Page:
Kali snowboarding in Breckenridge Colorado with her family

Kali Starin

Public Health Nutrition MPH

"I aspire to work at the local level, building rapport with marginalized communities to create healthy and sustainable food systems."

Where did you grow up? Where did you attend undergrad and what was your degree/area of study?

[Kali] I grew up in Lakeville, MN, and completed my bachelor’s in public health at the University of Iowa. 

What was that moment in your life when you decided you wanted to study public health?

[Kali] I stumbled into public health accidentally during undergrad. Initially, I was pursuing a nursing major, but I found that the curriculum was not the right fit for me. Then, unexpectedly, my academic advisor declared me a public health major without consulting me. Surprising as it was at the time, I am eternally grateful for that decision.

During my undergraduate studies, I took a Fundamentals of Public Health course that significantly broadened my perspective. My professor taught me that obesity wasn’t solely a result of lack of willpower, but rather a complex issue influenced by external factors such as social determinants of health, public policy, environmental health, and nutrition. From that moment on, I knew that working in public health, where I could make a bigger impact on population health, was the right path for me.

Kali in Tanzania with research colleagues
Kali in Tanzania with research colleagues

What specific issue, problem, or area of research in public health do you care the most about and why?
[Kali] I enjoy exploring a wide variety of public health topics, and I am particularly passionate about public health nutrition. Through my studies and professional work, I have come to recognize that nutrition consistently presents a silent threat to the health and well-being of individuals and communities. Public health is a multifaceted field; while many perceive nutrition as solely an individual concern—what people eat—it extends far beyond that. Numerous populations lack physical and economic access to sufficient safe and nutritious food that meets their dietary needs and preferences for maintaining an active and healthy life. Interestingly, nutrition is often misconstrued and not always at the forefront of preventive efforts. Its ever-evolving science makes the topic challenging for both academics and the public.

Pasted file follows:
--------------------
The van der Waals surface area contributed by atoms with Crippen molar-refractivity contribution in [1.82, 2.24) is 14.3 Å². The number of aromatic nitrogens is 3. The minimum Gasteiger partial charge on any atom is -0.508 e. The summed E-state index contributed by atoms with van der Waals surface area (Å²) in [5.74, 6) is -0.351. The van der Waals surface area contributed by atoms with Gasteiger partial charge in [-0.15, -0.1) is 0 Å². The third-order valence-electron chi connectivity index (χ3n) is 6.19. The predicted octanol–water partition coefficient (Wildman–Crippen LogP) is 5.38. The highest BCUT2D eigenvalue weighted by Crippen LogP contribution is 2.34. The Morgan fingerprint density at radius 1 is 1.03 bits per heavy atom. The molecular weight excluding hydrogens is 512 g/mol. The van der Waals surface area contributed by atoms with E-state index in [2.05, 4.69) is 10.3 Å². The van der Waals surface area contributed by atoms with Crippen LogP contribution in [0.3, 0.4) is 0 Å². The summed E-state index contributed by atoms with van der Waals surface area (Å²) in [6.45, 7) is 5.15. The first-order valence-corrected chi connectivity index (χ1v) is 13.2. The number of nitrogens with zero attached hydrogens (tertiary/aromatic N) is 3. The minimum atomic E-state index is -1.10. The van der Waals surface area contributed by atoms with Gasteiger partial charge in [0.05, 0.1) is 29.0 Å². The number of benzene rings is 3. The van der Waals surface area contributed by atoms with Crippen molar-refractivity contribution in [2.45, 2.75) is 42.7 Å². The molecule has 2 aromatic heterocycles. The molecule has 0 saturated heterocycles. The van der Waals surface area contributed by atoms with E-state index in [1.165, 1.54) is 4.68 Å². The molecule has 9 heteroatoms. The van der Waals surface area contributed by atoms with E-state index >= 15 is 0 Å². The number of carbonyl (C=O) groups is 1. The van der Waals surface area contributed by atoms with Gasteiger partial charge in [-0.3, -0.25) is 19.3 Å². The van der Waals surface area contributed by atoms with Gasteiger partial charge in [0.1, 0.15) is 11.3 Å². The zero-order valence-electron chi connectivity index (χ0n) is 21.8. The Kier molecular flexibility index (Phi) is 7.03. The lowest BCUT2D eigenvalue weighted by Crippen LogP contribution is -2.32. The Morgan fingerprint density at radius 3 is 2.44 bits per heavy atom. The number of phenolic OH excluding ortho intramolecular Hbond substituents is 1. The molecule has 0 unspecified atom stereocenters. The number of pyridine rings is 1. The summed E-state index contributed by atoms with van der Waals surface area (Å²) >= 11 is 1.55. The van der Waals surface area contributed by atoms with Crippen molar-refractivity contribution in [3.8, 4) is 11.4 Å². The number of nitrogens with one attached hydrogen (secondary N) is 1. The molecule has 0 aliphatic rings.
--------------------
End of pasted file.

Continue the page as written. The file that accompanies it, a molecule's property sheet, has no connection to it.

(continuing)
How would you like to help address or explore this issue?

[Kali] There are many ways to address the issues in public health nutrition. Firstly, taking a holistic approach is imperative in tackling any public health issue. I aim to provide the public with the ability to purchase and consume healthy foods tailored to their dietary patterns by addressing the social determinants of health for that population. This can be achieved through policy work, educational materials, and communications. Personally, I aspire to work at the local level, building rapport with marginalized communities to create healthy and sustainable food systems.

Why did you choose to come to the U of M School of Public Health? 

[Kali] U of M SPH is renowned as one of the top schools of public health, and its proximity to my family made it an easy decision for me to apply. With my boyfriend and family already here, and considering the school’s strong reputation, everything seemed to align perfectly. During my time at SPH, I discovered a genuine care for students throughout the institution. Whether you speak to students, staff, faculty, or anyone else, you’ll find that they all prioritize taking care of each other. It’s a unique and rare culture that I’ve come to appreciate deeply.

What are the reasons why you chose your program? What do you like about it?

[Kali] I knew I didn’t want to pursue dietetics, so this program’s concentration in nutrition without requiring a dietetic internship was appealing to me. Additionally, I love my program director, Jamie Stang, who is not only awesome but also has extensive connections. She has had a significant impact on me during my time at SPH.

What has been your favorite class so far?

[Kali] All of my coursework has been so different, and I have enjoyed all of it. If I had to choose one, I would say Qualitative Research Methods in Public Health Practice [PubH 6636] taught by Melissa Laska. I learned a lot from that course that I felt was directly applicable to my future public health work.

What is your vision for an antiracist school of public health?

[Kali] The most important component to an antiracist school of public health is openness and honesty. We aren’t going to do all the right things. We can try things one way, it can backfire, and then we take a different approach. It is about engaging the right people and constantly wanting to grow instead of being afraid to make mistakes.

Kali and her partner sailing in Bayfield, WI
Kali and her partner sailing in Bayfield, WI

What do you like to do when you’re not in class? 

[Kali] I have a ton of hobbies! I like to paint, camp, hike, bike, and read. I also love spending time with my 16-year-old dog, Kobe. 

What do you like about living in Minnesota, and do you plan on staying here after graduation?

[Kali] I love the seasons! Minnesota is stunning, and I relish the myriad opportunities to explore the outdoors. From bike paths to parks, and from snowboarding in the winter to sailing in the summer, there’s always something exciting to do. Northern Minnesota, especially places like the Boundary Waters, is incredibly picturesque. As for my future plans, I’m torn. While I’d love to stay, I’m also keeping an eye out for opportunities beyond the state.

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